Because all of the 6 types of eating disorders are serious and deadly psychiatric illnesses, mentalfitness, inc. has developed standards for leading eating disorders trainings in a school or university setting.
1. When Possible, Apply the “Tiered Training” Approach. After 8 years of developing evidence-based eating disorders trainings in schools, universities and medical institutions, we know it is safer to apply a “tiered” approach to eating disorders trainings in a school setting. This means employing conscious strategy to the way a training is rolled out. We recommend that you first train the Faculty and Staff of an entire school. Then, hold a specialized training for Parents, and finally (after others have been trained), incorporate programs that are SAFE for students.
Our nonprofit offers an educator training program through a series of evidence-based webinars featuring the leading researchers in eating disorders. Learn more by contacting me at email@example.com.
2. Connect With Vetted ED Resources. Those leading the training should connect with a minimum of 5 vetted eating disorders resources in the area PRIOR to the presentation. We would prefer those specialists who are credentialed as “Certified Eating Disorders Specialists” (CEDS) from the iaedp organization or as “Fellows of the Academy for Eating Disorders” (FAED) from the AED organization (the two professional organizations that exist today.) When vetting the resources in the area, we encourage schools and communities to try to find public health, sliding scale / Spanish-speaking, as well as private pay and eating disorders resources that accept insurance prior to leading a training. These resources should be listed on a handout and given to every person attending the training.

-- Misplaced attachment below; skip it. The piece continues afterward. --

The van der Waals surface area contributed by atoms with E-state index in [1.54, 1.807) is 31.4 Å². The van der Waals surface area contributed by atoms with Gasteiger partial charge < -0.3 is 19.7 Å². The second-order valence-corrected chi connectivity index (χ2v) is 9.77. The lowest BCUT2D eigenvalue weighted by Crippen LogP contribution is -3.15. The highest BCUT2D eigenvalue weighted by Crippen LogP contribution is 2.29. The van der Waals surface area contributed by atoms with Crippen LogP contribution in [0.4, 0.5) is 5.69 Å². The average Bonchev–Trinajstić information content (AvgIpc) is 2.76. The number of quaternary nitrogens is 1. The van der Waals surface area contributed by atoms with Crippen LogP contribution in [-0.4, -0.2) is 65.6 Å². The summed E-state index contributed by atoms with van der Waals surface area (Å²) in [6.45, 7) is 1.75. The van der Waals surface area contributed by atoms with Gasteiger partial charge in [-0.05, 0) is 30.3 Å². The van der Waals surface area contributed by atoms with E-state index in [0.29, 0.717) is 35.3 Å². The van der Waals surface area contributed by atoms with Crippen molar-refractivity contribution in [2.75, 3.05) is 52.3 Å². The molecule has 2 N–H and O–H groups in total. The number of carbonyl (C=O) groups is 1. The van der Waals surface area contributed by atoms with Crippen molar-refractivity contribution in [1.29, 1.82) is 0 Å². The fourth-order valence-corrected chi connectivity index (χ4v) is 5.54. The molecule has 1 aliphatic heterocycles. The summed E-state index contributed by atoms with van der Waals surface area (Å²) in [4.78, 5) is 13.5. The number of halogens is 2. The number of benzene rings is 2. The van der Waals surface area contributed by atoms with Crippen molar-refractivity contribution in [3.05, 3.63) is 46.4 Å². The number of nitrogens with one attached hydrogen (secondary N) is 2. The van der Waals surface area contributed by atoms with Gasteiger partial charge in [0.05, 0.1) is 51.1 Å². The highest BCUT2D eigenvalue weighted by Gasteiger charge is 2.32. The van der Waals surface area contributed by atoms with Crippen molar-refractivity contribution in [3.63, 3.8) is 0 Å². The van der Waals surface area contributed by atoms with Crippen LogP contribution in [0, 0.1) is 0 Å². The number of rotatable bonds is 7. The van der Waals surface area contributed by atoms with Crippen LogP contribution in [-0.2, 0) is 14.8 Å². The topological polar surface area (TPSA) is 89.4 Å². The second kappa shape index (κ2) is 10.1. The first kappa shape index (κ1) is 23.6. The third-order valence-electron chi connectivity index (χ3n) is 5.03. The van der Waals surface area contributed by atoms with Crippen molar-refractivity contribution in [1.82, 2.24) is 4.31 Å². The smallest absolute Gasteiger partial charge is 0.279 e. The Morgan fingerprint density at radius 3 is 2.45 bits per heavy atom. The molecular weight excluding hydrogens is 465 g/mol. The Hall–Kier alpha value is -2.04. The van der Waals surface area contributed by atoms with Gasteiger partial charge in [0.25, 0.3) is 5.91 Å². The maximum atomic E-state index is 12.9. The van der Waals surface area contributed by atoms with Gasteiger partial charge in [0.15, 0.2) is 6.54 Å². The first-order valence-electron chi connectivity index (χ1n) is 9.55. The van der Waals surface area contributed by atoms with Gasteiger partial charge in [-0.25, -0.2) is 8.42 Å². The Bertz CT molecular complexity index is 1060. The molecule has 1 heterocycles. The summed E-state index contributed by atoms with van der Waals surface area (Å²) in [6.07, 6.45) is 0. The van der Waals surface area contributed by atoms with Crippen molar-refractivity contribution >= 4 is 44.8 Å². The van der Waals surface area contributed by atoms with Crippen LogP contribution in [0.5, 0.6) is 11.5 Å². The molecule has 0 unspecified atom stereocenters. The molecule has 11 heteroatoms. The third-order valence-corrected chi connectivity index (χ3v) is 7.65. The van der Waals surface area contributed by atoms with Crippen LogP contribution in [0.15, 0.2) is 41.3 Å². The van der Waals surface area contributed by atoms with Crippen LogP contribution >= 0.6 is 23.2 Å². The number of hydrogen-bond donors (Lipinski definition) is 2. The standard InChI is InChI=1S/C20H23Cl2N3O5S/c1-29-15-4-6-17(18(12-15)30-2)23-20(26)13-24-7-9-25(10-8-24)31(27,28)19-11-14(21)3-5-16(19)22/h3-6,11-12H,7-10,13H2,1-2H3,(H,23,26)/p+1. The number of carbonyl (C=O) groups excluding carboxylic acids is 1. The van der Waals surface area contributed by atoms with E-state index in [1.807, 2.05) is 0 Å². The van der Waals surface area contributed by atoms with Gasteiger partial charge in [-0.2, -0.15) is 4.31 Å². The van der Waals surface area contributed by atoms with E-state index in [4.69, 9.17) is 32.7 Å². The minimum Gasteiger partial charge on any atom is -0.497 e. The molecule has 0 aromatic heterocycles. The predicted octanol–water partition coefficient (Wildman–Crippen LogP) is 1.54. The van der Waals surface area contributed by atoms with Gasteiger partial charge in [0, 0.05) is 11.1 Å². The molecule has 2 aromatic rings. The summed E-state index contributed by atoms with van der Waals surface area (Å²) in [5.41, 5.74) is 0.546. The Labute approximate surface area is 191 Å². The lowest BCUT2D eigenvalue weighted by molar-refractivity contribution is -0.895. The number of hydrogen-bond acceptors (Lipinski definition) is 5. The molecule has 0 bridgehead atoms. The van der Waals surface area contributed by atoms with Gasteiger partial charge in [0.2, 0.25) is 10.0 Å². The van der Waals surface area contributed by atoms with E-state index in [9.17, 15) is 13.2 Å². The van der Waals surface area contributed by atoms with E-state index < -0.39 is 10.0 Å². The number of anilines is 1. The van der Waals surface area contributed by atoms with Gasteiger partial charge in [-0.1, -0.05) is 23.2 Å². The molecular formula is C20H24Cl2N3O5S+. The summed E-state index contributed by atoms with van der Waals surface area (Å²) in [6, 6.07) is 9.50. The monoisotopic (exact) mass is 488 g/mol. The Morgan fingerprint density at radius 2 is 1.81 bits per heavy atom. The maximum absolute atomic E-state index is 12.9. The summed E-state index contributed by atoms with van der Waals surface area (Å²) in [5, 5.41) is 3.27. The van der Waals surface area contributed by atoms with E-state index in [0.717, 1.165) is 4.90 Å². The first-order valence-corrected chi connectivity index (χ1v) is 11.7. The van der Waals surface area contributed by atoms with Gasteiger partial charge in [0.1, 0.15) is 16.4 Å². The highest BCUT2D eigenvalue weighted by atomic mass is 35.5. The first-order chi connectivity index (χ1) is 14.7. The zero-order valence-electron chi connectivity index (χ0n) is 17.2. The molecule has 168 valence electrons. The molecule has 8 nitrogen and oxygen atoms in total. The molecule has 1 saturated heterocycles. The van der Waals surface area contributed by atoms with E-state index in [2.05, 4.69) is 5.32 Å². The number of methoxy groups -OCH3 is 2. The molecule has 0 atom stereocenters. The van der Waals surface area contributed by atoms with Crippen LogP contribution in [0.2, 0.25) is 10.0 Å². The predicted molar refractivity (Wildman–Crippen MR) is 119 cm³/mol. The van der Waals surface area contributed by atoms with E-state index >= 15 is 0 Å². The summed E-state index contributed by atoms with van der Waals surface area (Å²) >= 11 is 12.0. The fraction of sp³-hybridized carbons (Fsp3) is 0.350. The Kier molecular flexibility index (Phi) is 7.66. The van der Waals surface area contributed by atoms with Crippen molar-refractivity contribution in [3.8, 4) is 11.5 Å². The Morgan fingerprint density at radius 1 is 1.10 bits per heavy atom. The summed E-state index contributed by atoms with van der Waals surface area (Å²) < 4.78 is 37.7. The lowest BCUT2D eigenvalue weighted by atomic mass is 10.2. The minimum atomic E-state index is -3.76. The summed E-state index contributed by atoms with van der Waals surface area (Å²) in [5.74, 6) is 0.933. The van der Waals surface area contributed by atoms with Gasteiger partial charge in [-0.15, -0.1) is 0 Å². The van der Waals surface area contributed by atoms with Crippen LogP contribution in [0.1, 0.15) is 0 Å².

3. Review How To Manage Serious Mental Illness In School. Schools should already have a policy and procedure in place for managing serious mental illness in the school setting. Prior to leading a training, we recommend that these policies are reviewed and clarified between school counselors, nurses, social workers and educators. It is always a good idea to also connect with the local Department of Mental Health or other applicable agency to review policies, as applicable.
4. Put Resources in the Hands of Participants. Once the training is established, we recommend that PRIOR to the film screening or seminar, myth-buster sheets are distributed to every audience member without them having to ask for it. We have found that this greatly reduces the shame when an audience member does not have to physically ask for resources or help.
5. Follow Guidelines. For those purchasing our educational tools, we recommend following our recommended guidelines for leading the film seminar, Q&A and for distributing our handouts.
The next post will feature recommendations for the types of content that are safe for a faculty / staff training, versus what is safe for students.